Ever wondered what a drug that gets approved by the FDA looks like? What are the most common types of drugs that the agency approves, and what other characteristics improve a drug's chances for approval? If you've pondered these questions, then you're in luck: In 2006, the FDA released a review examining the drugs that get approved by the agency and their characteristics.
Overall, 47% of the 77 drugs reviewed from 2002 through 2004 were approved the first time they went up for approval; 23% were approved after resolving approvable-letter concerns; 5% were issued not-approvable letters; and the remainder had approvable-letter concerns that had not been resolved by the time the report was issued. Cumulatively, then, at least 70% of drugs making it to the FDA review process went on to get approved.
The Milken Institute (opens PDF) pegged the approval rate for new molecular entities under review at 81% in an earlier 2002 report. The FDA report cited 73% of drugs treating a life-threatening condition with a new mechanism of action as getting approved on the first go-round from 2002 through 2004. A drug like Genentech's (NYSE: DNA) Avastin falls into this category.
Monday, December 31, 2007
Their idea is simple: electric cars have to plug into the power grid anyway to get their batteries recharged. Why not use those batteries collectively as electricity "sponges" to soak up and wring out the excess power from utility companies that fluctuates notoriously on any given day?
Utility companies would benefit because they'd have a place to store energy; car owners would receive a fee to participate; and car manufacturers would have an attractive selling-point by which to promote their vehicles.
And it doesn't take much to get started.
"If you can collect 300 cars, that fleet is sufficient for a utility operator to run a V2G operation," said team member Ajay Prasad, professor of mechanical engineering at the University of Delaware in Newark.
Car owners drive, on average, about one to two hours per day. So statistically, a large percentage of the total population of cars is sitting idle at any given time.
At the same time, electric grid operators play a balancing game of generating electricity that will meet customer demand. On top of that, they must pay to keep a generator fired up that will serve as a back up in the event of a catastrophic failure on the grid. Until the failure, that energy is wasted.
But if all of those parked cars were electric and plugged into the grid, the utility operator could automatically draw on the batteries exactly as needed, meeting demand. And instead of paying a power plant to generate energy that would be wasted anyway, they would pay a fee to the electric car owner for making the battery available.
This sounds fine and dandy, except it won't work in India. Well, it won't be needed in India until far into the future. I guess our current needs far exceed what the grid can pump.
Saturday, December 29, 2007
To be honest, there's a lot about Ubuntu that impresses me. The out-of-the-box software available with the OS is well-chosen, and the Ubuntu community folks have made a good effort to support the vast majority of the things people do with their PCs. The fact that Ubuntu is free is of course another big motivator, especially if you've already blown your budget for a PC on hardware alone.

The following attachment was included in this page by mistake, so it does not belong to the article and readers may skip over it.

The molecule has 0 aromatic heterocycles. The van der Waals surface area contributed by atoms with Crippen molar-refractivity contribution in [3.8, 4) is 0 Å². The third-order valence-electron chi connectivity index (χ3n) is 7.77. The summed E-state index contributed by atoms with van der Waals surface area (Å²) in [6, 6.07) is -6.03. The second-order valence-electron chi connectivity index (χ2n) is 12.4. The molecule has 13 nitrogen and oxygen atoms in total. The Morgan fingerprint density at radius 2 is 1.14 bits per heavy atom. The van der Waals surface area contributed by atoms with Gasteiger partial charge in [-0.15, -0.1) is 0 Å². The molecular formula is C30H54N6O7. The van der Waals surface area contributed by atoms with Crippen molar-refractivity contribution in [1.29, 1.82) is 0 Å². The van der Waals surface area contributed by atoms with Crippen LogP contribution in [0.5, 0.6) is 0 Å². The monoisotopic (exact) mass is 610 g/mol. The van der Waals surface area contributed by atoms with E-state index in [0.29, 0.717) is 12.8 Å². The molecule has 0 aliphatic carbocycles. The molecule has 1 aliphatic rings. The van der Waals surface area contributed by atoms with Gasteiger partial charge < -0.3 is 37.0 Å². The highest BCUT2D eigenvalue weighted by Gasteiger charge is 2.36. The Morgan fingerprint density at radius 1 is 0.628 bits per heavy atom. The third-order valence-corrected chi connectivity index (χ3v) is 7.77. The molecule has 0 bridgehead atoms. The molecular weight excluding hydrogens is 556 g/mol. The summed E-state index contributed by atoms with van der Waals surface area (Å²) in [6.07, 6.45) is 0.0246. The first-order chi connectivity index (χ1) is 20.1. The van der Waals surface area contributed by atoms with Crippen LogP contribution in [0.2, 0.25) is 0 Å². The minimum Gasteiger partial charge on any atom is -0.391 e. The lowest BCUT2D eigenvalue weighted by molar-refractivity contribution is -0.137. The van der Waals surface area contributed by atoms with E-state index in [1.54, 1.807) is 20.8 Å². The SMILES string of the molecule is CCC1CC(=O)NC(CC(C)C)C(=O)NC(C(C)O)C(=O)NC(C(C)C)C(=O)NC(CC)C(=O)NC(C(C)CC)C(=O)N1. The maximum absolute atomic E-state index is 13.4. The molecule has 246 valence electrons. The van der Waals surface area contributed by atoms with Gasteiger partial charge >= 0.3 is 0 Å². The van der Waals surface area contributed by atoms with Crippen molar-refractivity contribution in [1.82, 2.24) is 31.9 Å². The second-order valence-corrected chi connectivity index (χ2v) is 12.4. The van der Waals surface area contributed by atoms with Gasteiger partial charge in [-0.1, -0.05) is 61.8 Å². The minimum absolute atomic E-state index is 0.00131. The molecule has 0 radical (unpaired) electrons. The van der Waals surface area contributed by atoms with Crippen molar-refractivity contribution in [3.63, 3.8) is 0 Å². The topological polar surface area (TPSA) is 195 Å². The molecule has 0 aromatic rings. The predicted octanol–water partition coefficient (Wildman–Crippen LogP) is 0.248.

But there's at least as much about Ubuntu that I find disheartening or frustrating. There are still too many places where you have to drop to a command line and type in a fairly unintuitive set of commands to get something done, or edit a config file, or -- worst of all -- download and compile source code. For a beginner, this last is the kiss of death, because if compiling code fails, a beginner will almost certainly have no idea what to do next.
To be scrupulously fair, the situation isn't always much better in Windows: Most people find the idea of spelunking the Registry to be about as unappealing -- although the Registry does enforce at least some degree of consistency in the way configuration data is stored.
I think the idea of the article is great: An objective comparison of Vista and Ubuntu. However, I think the author fell short and had some significant biases. Before I mention the specific judgements made by the author, I'd like to point out some more subtle indications of bias. First, discussing Ubuntu features as 'Windows-like" and not describing some Windows features as (Ubuntu-like) demonstrates a bias. Another subtlety is the use of the phrase "elegant". Normally what is implied is a simplicity and intuitiveness. However, if somebody has spent their whole life using Windows--and most have--then Windows features will often seem more intuitive! True, there are objective standards of intuitive user interfaces, but it is very hard to assess by individuals because of their experience. It is sort of like and American going to England and claiming that driving on the left is less intuitive than driving on the right. It may be true, but it is very hard to accept that there is no bias as the American has spent their whole life driving on the right and has been driving on the left for only one week while on vacation in London! He is in a foreign country, doesn't know his way around, like he does for most of his driving at home, and is naturally frustrated because of it. This is not exactly the best posture to make "objective" judgements. At least the author pointed out in the beginning that, despite every effort to be open-minded, he is slanted towards Vista. Nonetheless, it is misleading to present an article in an objective tone, when it isn't at all objective.